Less Trash, More Garden
Almost as soon as it started, Berkeley’s food waste program became the highestperforming program in Alameda County. Immediately, our green cart collection tons jumped by 50%, residential refuse dropped by 250 tons per month, and our contamination rate is the lowest in the County. Thirty-nine percent of Berkeley households compost their food waste, and 68% of green carts have food scraps in them. It comes back, too – free compost is available to residents. For more information, call 981-7270.
Building New Communities
The Brower Center is sustainable in process and purpose – the construction process and materials are likely to earn it the highest level LEED green building certification, and the building offers more than 50,000 square feet of public gathering and office space for environmental organizations. Next door to the Brower Center’s environmental community will be Oxford Plaza’s residential community. Oxford Plaza has 97 units of affordable workforce housing and is well situated between the university, which is the city’s largest employer, and the downtown Berkeley transportation hub. That’s not the only building going on in Berkeley: The next year will also bring new and renovated entertainment venues, retail, hotels, and housing.
For information about Oxford Plaza and other recently completed affordable housing projects, please visit the Housing Department. (Photo credit: James Tyler, Courtesy Brower Center, June 2008)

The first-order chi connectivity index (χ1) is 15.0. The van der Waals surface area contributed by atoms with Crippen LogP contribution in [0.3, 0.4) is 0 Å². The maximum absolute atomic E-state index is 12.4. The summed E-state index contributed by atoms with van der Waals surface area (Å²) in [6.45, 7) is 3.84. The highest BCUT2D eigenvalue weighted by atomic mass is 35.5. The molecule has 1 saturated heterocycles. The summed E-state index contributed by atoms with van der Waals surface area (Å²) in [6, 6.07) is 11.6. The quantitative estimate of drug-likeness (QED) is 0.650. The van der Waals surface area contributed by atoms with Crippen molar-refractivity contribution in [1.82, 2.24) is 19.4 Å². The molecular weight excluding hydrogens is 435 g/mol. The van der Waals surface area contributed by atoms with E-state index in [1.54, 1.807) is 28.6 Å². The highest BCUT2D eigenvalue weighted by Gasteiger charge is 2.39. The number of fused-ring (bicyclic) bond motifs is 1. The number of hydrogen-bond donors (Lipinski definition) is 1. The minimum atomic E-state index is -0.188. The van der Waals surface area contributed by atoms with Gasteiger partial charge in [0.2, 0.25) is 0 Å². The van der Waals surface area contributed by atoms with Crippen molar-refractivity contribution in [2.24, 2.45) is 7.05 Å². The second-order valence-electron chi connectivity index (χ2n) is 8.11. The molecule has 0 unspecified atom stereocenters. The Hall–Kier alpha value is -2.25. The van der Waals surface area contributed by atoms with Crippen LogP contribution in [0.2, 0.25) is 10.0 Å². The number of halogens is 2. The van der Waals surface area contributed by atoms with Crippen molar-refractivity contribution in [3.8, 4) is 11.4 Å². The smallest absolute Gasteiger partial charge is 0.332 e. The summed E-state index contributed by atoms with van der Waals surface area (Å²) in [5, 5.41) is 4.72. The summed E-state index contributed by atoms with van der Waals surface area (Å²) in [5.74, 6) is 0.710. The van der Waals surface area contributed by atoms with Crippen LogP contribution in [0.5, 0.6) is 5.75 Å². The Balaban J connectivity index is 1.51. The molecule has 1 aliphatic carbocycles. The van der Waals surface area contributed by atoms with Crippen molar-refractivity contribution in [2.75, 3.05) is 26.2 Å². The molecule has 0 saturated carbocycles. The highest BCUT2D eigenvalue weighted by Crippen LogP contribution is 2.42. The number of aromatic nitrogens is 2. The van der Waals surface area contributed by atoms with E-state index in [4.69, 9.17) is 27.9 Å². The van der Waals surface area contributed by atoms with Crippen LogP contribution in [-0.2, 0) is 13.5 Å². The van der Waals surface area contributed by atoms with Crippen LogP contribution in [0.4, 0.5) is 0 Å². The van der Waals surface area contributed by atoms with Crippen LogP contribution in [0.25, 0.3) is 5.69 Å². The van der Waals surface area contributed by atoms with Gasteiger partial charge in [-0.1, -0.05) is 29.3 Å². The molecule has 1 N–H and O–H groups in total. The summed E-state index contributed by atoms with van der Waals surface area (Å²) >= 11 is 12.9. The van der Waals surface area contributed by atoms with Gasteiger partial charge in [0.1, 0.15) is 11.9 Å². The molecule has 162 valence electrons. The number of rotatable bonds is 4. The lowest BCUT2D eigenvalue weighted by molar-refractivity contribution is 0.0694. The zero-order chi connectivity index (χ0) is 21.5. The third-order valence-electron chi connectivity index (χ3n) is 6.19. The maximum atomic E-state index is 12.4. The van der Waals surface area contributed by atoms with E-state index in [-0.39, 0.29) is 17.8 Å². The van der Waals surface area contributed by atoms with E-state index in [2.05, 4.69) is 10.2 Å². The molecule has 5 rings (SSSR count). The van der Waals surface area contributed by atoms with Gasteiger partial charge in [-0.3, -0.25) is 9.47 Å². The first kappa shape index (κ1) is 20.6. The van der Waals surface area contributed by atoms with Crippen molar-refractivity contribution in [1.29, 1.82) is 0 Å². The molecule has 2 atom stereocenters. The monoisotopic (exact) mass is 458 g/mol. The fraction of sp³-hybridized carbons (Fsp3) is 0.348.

Last year, the City Council asked YouthWorks to increase the number of City-sponsored employment opportunities for Berkeley youth. Almost 300 youth participated in a variety of YouthWorks activities this summer, including working on graffiti crews, trades training, and in private sector jobs. About 200 youth also went to Business Boot Camp at Berkeley City College, where they were introduced to some of the life skills that are necessary in the working world. For more information, call 981-4970.
Room to Run
Finding a new home for Berkeley Animal Care Services was not an easy task – the ideal site has room for animals to exercise, is accessible to residents who want to adopt animals, but is also far enough from neighborhoods so the occasional canine sing-along won’t bother anyone. A new location has been identified, and later this fall, the Humane Commission, the Council, and the public will get their first look at plans for the new site.
Although funding for transportation is vulnerable to local and state budget fluctuations, there is still a lot of construction work being done around Berkeley. The largest project this year was the repaving of Martin Luther King Jr. Way, which was a 2.4 mile project (Link to Project Notice and Map (.pdf)). Every week, Public Works publishes a list of construction projects, including storm drains, sewers, sidewalks, streets, transportation, and work being done by other agencies, such as PG&E, CalTrans, or East Bay MUD. To learn what’s going on in your neighborhood, visit the Public Works Construction Update page.